It’s been an astonishing couple of years for Manchester based trio GoGo Penguin (drummer Rob Turner, double bassist Nick Blacka and pianist Chris Illingworth).
Their trademark mash-up of minimalist piano themes, deeply propulsive bass lines and electronica-inspired drums has seen them shortlisted for the Mercury Prize and fuelled their exhilarating live shows all over the world.
Although they're predominately an acoustic piano trio, GoGo Penguin’s music draws from many areas of contemporary electronic music, one where you can hear arcade game bleeps, glitchy breakbeats, hypnotic Aphex-style melodies, grinding bass lines and a rumbling low-end. It is the ability to synthesise the seemingly disparate influences of electronica, jazz and classical music into their own unique musical DNA that gives GoGo Penguin such an instantly recognisable and compelling sound.
GoGo Penguin is one of the 37 International Showcase funded artists set to perform at this year's SXSW. We took a few moments to interview the trio to find out why PRS Foundation is so important to emerging artists and what playing stateside means to them.
What does it mean for you to be able to play SXSW?
It’s absolutely awesome. We did a few things in America last year in the first half of the year which was such a privilege. We played Coachella and a few other gigs across the states – but we’ve never been to Texas. SXSW is a festival you hear about growing up, so it’s really exciting to have been invited to perform at it. We are really looking forward to it.
Are there any other artists that you’re looking forward to seeing in Texas?
When I looked through the list, I can honestly say I didn’t recognise that many names, but in a way that’s really exciting, because it means we can hear a whole load of new music. I noticed DJ Yoda is on the list too. I’ve been listening to him since I was a kid and his musical styles have really influenced me so I am definitely going to see him. There’s also Doug Stanhope on the list (a comedian), and I am looking forward to seeing him.
What would you say your musical ‘style’ is like?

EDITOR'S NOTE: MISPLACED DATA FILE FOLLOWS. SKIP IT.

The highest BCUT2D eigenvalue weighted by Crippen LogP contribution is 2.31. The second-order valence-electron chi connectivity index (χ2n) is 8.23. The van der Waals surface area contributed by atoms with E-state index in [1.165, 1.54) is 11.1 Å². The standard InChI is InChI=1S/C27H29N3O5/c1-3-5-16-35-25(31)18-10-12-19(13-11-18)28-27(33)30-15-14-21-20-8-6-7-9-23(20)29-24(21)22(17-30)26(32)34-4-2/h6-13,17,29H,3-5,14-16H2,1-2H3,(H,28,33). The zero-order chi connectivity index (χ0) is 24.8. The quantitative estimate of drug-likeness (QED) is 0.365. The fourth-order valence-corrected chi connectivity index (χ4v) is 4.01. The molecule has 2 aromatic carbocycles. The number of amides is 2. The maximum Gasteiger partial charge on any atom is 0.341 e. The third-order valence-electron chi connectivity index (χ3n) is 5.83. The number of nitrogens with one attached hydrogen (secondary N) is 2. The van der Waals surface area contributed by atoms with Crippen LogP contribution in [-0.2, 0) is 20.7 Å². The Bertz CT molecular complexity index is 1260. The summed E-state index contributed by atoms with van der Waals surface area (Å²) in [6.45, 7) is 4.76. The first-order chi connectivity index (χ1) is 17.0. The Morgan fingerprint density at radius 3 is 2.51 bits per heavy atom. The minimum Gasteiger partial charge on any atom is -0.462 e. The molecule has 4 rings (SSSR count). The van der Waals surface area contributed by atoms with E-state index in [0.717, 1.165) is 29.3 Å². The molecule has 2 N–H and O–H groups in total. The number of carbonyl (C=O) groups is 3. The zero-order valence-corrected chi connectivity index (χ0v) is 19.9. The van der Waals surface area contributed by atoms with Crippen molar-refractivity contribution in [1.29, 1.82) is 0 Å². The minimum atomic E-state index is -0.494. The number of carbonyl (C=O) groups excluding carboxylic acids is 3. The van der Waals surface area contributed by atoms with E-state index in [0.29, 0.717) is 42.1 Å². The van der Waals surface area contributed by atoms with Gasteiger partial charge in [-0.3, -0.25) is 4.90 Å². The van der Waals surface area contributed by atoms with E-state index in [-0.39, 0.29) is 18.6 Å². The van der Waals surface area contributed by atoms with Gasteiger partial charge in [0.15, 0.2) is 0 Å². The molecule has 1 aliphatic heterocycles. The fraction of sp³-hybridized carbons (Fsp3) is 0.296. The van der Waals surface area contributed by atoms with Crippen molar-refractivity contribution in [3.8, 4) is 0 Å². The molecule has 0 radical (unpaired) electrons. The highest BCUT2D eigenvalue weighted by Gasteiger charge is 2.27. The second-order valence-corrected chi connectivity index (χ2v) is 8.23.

It’s so difficult trying to describe your own music. It’s instrumental music with elements of jazz. Each of us are from different musical backgrounds which shows in our music. I came from a classical background, but I listen to dance and rock. The other guys came from a jazz background. We all listen to (and take influence from) Aphex Twin, Squarepusher and Massive Attack. We share different ideas and styles, and bring it all together which forms our style. We’ve been called acoustic electronica. Our music definitely has an electronica feel made up by acoustic elements.
Who have you taken influence from in your career?
So many different people. As a band many of our influences come from electronica although we're always listening to everything we can get our hands on. We've been listening to a lot of Jon Hopkins and Nils Frahm at the moment, they both have very unique and individual styles, and the last Radiohead album has been on a lot recently. There really are so many different artists who have influenced our musical style along the way.
What has been your career highlight to date?
Last year was such a great year for us – we were so lucky. We did our first really big headline gig at the Roundhouse in London. It was great to see so many people there, who wanted to listen to our music. We did loads of unique gigs which was really memorable too. One stand out one was in Chamonix on top of a mountain. They had to bring our piano in with a helicopter. That was pretty special.
What else does 2017 have in store for you?
We just started working on a new album. We are working on load of new tracks and ideas right now, and we will be recording in summer with the album out early next year. We’re also doing some more touring and in the summer we will be performing live to ‘Koyaanisqatsi’, a cinematic film that we composed our own score for.
Which new artists are you listening to this year?
We’ve been listening to artists that have released new albums this year. Run the Jewels’ new album is great, as is Bonobo’s album Migration. We’re really enjoying that.
What has the journey been like to get to this point?
It’s been amazing but so difficult to describe it. It’s incredibly difficult. You’re always having to work hard and there are challenges. There are times when you’re completely skint. But the rewards outweigh the difficulties. We are so very lucky. We were away for 200 days of the year last year. It’s a mindblowing experience to be able to travel all over the world, and to see that when you perform, there is always an audience. It still feels like such early days for us, and we’re really looking forward to seeing how things go – but it all is looking and feels really positive.
How important is funding from PRS Foundation to emerging artists?
Really important, especially when you’re first starting out as a band. Recognition in your home town is hard nonetheless further afield. Getting invited to play in Texas is a great experience when it is such a challenge trying to get your name out there. Getting this help is a really big deal for us, and other musicians too. We feel really lucky.
Are you headed to SXSW? Catch GoGo Penguin here:
GoGo Penguin at the Main II
Wednesday, 15th March, 9:00 – 9:40pm (DST)
GoGo Penguin at St David's Historic Sanctuary
Thursday, 16th March, 11:00pm – 11:40pm (DST)
In November 2016, PPL pledged to invest £200k per year in new artists as part of the PRS Foundation partnership. Find out more here.